Vatican should have replied to Murphy letters, says cardinal
INTERVIEW:THE CATHOLIC primate Cardinal Seán Brady has criticised the lack of response by the Vatican and papal nunciature to correspondence from the Murphy commission.
Speaking to The Irish Timesin Dundalk yesterday he said “it was unfortunate that requests from the [Murphy] commission didn’t get the courtesy of a reply” from the Vatican. “They should have,” he said.
Similarly, correspondence by the commission with the papal nunciature in Dublin “should have been acknowledged”, he added.
He repeated his belief that the Bishop of Limerick Donal Murray “will do the right thing” following publication of the Dublin diocesan report, and is awaiting a response from the others named in that report to a letter sent to them by Archbishop Diarmuid Martin of Dublin.
The cardinal was speaking at St Joseph’s church in Dundalk after he had ordained three Redemptorist priests.
Asked about an open letter sent to him as president of the Irish Catholic Bishops’ Conference by abuse survivor Marie Collins, seeking a public assurance that no Irish bishop would in future use the stratagem of “mental reservation” to avoid telling the truth, he said he had yet to receive the letter. When he did he would bring it to the attention of the bishops this week, he said.
The Murphy report outlined the concept of “mental reservation”, which some churchmen felt allowed them knowingly to mislead people “without being guilty of lying”.
Cardinal Desmond Connell explained the concept to the commission as follows: “You are not permitted to tell a lie. On the other hand, you may be put in a position where you have to answer, and there may be circumstances in which you can use an ambiguous expression, realising that the person who you are talking to will accept an untrue version of whatever it may be – permitting that to happen, not willing that it happened, that would be lying . . . So mental reservation is, in a sense, a way of answering without lying.”
Cardinal Brady said yesterday he had never employed mental reservation, “not to my knowledge”, and was even unsure about it as a concept.
The bishops’ conference will meet in Maynooth for their winter meeting on Wednesday and Thursday next.
Such quarterly meetings normally take place from Monday to Wednesday but as the feast of the Immaculate Conception falls tomorrow, it was scheduled for later this week.
As to those others also named in the report, he awaited their response to a letter sent them by Archbishop Martin last week.
The men concerned include Bishop Jim Moriarty of Kildare and Leighlin; Bishop Martin Drennan of Galway; Dublin auxiliary bishops Éamonn Walsh and Ray Field; and the chancellor of Dublin’s Catholic archdiocese Mgr John Dolan. “In fairness they should be allowed time and space,” the cardinal said.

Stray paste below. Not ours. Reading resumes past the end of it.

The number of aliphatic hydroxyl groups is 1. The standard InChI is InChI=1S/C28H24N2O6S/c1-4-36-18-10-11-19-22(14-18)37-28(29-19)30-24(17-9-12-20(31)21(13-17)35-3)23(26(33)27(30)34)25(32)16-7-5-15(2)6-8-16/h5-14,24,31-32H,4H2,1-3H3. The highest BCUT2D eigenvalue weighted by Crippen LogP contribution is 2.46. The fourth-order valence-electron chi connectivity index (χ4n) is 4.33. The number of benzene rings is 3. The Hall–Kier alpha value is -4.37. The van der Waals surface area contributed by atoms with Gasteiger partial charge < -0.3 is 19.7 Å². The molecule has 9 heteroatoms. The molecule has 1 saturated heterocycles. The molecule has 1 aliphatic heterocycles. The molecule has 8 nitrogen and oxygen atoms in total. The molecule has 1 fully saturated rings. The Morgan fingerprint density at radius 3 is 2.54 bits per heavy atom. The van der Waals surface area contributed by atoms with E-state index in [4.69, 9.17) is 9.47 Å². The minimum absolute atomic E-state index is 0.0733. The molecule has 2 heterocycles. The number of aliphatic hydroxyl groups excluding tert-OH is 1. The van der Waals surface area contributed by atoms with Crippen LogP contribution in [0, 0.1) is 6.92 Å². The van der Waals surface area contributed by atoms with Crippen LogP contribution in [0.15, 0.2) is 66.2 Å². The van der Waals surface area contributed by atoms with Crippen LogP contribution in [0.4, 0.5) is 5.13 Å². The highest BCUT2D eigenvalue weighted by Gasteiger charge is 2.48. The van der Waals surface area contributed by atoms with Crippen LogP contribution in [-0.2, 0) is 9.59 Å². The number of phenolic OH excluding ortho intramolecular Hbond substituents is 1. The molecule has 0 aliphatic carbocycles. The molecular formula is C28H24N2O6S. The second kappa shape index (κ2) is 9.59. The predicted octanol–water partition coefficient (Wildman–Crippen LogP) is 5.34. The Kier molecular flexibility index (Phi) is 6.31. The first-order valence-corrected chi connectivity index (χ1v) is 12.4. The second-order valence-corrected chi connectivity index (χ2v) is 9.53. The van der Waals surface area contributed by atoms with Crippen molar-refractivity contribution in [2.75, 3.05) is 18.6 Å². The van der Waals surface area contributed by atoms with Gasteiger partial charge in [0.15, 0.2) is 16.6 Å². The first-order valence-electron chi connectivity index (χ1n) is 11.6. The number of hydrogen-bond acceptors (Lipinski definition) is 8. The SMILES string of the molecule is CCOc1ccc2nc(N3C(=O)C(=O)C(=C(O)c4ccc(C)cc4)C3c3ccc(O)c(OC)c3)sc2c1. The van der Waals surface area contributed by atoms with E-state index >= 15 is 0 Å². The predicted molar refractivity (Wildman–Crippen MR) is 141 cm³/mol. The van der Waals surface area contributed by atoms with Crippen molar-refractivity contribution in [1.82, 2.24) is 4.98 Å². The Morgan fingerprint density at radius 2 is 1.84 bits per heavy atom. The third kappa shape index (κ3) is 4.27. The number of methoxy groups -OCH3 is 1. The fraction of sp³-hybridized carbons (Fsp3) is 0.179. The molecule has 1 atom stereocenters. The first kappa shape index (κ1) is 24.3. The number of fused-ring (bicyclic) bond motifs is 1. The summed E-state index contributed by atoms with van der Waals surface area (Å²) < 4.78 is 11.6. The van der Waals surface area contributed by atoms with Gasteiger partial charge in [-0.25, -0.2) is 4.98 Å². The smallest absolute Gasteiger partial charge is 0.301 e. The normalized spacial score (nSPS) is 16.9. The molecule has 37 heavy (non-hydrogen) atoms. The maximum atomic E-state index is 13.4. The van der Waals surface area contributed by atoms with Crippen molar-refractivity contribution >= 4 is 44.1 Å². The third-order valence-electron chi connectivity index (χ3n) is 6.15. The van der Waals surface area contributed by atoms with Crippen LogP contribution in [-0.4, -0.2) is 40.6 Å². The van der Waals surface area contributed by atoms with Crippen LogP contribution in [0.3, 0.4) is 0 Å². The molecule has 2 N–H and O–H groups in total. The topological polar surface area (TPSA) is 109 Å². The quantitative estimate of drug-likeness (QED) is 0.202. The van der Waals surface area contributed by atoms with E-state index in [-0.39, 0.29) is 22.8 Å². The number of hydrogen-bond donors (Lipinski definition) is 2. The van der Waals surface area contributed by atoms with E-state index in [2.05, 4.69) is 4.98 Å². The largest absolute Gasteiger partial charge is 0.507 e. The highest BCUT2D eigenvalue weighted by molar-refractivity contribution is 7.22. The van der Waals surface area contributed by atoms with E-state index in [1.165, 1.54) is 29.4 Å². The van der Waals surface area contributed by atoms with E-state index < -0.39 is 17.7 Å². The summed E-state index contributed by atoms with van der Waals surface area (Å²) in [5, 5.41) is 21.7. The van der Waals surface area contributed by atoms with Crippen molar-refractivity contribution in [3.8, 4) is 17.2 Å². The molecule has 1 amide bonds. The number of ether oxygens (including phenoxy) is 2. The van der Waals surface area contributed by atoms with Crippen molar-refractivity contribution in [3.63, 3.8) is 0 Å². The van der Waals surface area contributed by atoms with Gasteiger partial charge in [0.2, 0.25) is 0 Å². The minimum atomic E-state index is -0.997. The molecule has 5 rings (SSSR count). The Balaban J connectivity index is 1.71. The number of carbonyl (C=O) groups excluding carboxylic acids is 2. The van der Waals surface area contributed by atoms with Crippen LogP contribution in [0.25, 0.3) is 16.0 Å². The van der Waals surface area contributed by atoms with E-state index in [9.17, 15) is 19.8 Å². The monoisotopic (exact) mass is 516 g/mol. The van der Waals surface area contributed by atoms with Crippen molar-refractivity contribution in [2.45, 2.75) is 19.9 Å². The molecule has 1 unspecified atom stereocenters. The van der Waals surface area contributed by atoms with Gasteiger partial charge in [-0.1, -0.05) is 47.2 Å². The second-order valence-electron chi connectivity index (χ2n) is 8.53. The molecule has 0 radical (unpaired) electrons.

Yesterday he said he and Archbishop Martin would be travelling to Rome later this week.
Details were still being worked out as to when they would go and who they would meet. In Rome they intended to convey “the anger and dismay among the people” at findings in the Murphy report, he said.
They would do so to Pope Benedict XVI, as well as to the heads of various Vatican congregations.
Last June, following publication of the Ryan report on May 20th, both he and Archbishop Martin met the pope and most of the curia in Rome to discuss that report and reaction to it. Arrangements are being worked out so that similar meetings can take place where the Murphy report is concerned for later this week.
Of his personal reaction to the Murphy report, he said: “Surprise is too weak a word to describe it. I was shocked, felt ashamed, dismayed, deeply shocked.”
He had received letters expressing “a lot of intensity of feeling. Very strong. I can understand that.”
People who did not usually write letters had been in contact with him saying they were dismayed by the report. He was “glad people are expressing their anger. Our job is to respond and not in a superficial way. It’s only beginning.” It was “a big test”.
As to whether the bishops had been unprepared for the report and were in disarray since its publication, he responded: “How could anybody be prepared for it? We have tried [to respond]. It came out 10 days ago. I preached on it last Sunday. I met groups. I was abroad meeting the bishops of England, Scotland and Wales. And of course everyone was shocked. It has taken time to deeply ponder the issues raised.”
Again and again he returned to the issue of child protection, where “interaction by church and State is essential”.
There had to be provision “for the future well-being of children, We have to ensure that in every part of the Catholic Church in Ireland children are safe and their parents are satisfied that they are safe,” he said. “No complacency can be justified,” he added.